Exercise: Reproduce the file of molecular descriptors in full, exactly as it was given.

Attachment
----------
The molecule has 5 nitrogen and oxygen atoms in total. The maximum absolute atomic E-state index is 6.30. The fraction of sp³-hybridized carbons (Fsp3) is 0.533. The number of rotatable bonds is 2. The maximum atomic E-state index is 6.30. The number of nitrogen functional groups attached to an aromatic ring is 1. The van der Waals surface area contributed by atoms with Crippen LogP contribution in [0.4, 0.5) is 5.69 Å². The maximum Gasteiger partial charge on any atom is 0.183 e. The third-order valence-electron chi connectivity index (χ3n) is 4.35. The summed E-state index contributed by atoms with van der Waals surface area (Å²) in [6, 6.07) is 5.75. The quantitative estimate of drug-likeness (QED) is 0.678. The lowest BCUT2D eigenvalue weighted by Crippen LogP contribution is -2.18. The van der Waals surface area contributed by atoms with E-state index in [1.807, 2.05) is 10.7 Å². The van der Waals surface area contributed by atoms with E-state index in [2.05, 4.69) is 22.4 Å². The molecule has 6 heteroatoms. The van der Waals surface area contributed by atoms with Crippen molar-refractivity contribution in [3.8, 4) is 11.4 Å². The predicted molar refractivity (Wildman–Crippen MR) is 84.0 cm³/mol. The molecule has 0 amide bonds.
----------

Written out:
The molecule has 5 nitrogen and oxygen atoms in total. The maximum absolute atomic E-state index is 6.30. The fraction of sp³-hybridized carbons (Fsp3) is 0.533. The number of rotatable bonds is 2. The maximum atomic E-state index is 6.30. The number of nitrogen functional groups attached to an aromatic ring is 1. The van der Waals surface area contributed by atoms with Crippen LogP contribution in [0.4, 0.5) is 5.69 Å². The maximum Gasteiger partial charge on any atom is 0.183 e. The third-order valence-electron chi connectivity index (χ3n) is 4.35. The summed E-state index contributed by atoms with van der Waals surface area (Å²) in [6, 6.07) is 5.75. The quantitative estimate of drug-likeness (QED) is 0.678. The lowest BCUT2D eigenvalue weighted by Crippen LogP contribution is -2.18. The van der Waals surface area contributed by atoms with E-state index in [1.807, 2.05) is 10.7 Å². The van der Waals surface area contributed by atoms with E-state index in [2.05, 4.69) is 22.4 Å². The molecule has 6 heteroatoms. The van der Waals surface area contributed by atoms with Crippen molar-refractivity contribution in [3.8, 4) is 11.4 Å². The predicted molar refractivity (Wildman–Crippen MR) is 84.0 cm³/mol. The molecule has 0 amide bonds.